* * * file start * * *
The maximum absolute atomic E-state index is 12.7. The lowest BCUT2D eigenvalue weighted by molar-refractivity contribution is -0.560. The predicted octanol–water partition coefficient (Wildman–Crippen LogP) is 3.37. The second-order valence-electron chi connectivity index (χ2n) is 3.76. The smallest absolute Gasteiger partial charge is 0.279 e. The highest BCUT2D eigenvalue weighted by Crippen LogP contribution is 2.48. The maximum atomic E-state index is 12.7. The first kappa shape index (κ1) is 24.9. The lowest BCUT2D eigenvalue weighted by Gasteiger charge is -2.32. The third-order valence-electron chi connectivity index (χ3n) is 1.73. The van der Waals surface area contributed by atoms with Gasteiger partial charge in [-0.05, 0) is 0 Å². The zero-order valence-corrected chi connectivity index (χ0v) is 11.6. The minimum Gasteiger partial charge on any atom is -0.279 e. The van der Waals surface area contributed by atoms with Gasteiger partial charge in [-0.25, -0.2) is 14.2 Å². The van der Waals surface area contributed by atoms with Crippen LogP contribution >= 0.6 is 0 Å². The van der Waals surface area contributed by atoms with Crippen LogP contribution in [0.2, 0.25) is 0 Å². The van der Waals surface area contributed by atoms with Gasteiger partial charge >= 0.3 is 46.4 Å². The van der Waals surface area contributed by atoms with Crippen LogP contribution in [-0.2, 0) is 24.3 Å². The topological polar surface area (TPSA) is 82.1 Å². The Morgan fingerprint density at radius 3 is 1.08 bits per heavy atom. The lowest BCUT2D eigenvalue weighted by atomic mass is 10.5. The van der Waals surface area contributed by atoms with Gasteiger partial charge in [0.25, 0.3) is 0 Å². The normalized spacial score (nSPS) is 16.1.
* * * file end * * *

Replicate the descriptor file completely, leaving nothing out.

The maximum absolute atomic E-state index is 12.7. The lowest BCUT2D eigenvalue weighted by molar-refractivity contribution is -0.560. The predicted octanol–water partition coefficient (Wildman–Crippen LogP) is 3.37. The second-order valence-electron chi connectivity index (χ2n) is 3.76. The smallest absolute Gasteiger partial charge is 0.279 e. The highest BCUT2D eigenvalue weighted by Crippen LogP contribution is 2.48. The maximum atomic E-state index is 12.7. The first kappa shape index (κ1) is 24.9. The lowest BCUT2D eigenvalue weighted by Gasteiger charge is -2.32. The third-order valence-electron chi connectivity index (χ3n) is 1.73. The van der Waals surface area contributed by atoms with Gasteiger partial charge in [-0.05, 0) is 0 Å². The zero-order valence-corrected chi connectivity index (χ0v) is 11.6. The minimum Gasteiger partial charge on any atom is -0.279 e. The van der Waals surface area contributed by atoms with Gasteiger partial charge in [-0.25, -0.2) is 14.2 Å². The van der Waals surface area contributed by atoms with Crippen LogP contribution >= 0.6 is 0 Å². The van der Waals surface area contributed by atoms with Crippen LogP contribution in [0.2, 0.25) is 0 Å². The van der Waals surface area contributed by atoms with Gasteiger partial charge >= 0.3 is 46.4 Å². The van der Waals surface area contributed by atoms with Crippen LogP contribution in [-0.2, 0) is 24.3 Å². The topological polar surface area (TPSA) is 82.1 Å². The Morgan fingerprint density at radius 3 is 1.08 bits per heavy atom. The lowest BCUT2D eigenvalue weighted by atomic mass is 10.5. The van der Waals surface area contributed by atoms with Gasteiger partial charge in [0.25, 0.3) is 0 Å². The normalized spacial score (nSPS) is 16.1.